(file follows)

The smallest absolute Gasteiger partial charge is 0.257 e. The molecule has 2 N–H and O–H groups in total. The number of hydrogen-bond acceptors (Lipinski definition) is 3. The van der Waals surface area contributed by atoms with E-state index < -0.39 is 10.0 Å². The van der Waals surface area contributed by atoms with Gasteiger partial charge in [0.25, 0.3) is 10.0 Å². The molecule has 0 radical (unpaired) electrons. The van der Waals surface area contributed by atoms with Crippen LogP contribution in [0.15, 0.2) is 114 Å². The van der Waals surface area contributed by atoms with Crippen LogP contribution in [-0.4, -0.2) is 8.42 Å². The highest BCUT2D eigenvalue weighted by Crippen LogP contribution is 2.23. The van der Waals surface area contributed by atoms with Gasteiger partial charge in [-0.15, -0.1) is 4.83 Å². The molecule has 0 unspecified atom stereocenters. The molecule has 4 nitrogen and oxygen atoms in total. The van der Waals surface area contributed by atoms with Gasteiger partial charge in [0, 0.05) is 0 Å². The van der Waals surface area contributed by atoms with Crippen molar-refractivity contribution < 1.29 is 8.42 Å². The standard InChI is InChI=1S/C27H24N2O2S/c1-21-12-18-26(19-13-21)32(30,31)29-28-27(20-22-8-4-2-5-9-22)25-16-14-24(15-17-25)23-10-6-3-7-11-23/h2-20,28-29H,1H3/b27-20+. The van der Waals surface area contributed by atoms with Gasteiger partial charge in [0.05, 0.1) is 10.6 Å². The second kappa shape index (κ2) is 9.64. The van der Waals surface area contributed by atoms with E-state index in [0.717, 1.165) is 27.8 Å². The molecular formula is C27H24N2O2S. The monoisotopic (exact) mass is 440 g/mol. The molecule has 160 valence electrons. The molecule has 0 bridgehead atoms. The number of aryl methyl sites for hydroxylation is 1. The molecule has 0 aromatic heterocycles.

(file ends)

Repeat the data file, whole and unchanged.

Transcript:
The smallest absolute Gasteiger partial charge is 0.257 e. The molecule has 2 N–H and O–H groups in total. The number of hydrogen-bond acceptors (Lipinski definition) is 3. The van der Waals surface area contributed by atoms with E-state index < -0.39 is 10.0 Å². The van der Waals surface area contributed by atoms with Gasteiger partial charge in [0.25, 0.3) is 10.0 Å². The molecule has 0 radical (unpaired) electrons. The van der Waals surface area contributed by atoms with Crippen LogP contribution in [0.15, 0.2) is 114 Å². The van der Waals surface area contributed by atoms with Crippen LogP contribution in [-0.4, -0.2) is 8.42 Å². The highest BCUT2D eigenvalue weighted by Crippen LogP contribution is 2.23. The van der Waals surface area contributed by atoms with Gasteiger partial charge in [-0.15, -0.1) is 4.83 Å². The molecule has 0 unspecified atom stereocenters. The molecule has 4 nitrogen and oxygen atoms in total. The van der Waals surface area contributed by atoms with Gasteiger partial charge in [0, 0.05) is 0 Å². The van der Waals surface area contributed by atoms with Crippen molar-refractivity contribution < 1.29 is 8.42 Å². The standard InChI is InChI=1S/C27H24N2O2S/c1-21-12-18-26(19-13-21)32(30,31)29-28-27(20-22-8-4-2-5-9-22)25-16-14-24(15-17-25)23-10-6-3-7-11-23/h2-20,28-29H,1H3/b27-20+. The van der Waals surface area contributed by atoms with Gasteiger partial charge in [0.05, 0.1) is 10.6 Å². The second kappa shape index (κ2) is 9.64. The van der Waals surface area contributed by atoms with E-state index in [0.717, 1.165) is 27.8 Å². The molecular formula is C27H24N2O2S. The monoisotopic (exact) mass is 440 g/mol. The molecule has 160 valence electrons. The molecule has 0 bridgehead atoms. The number of aryl methyl sites for hydroxylation is 1. The molecule has 0 aromatic heterocycles.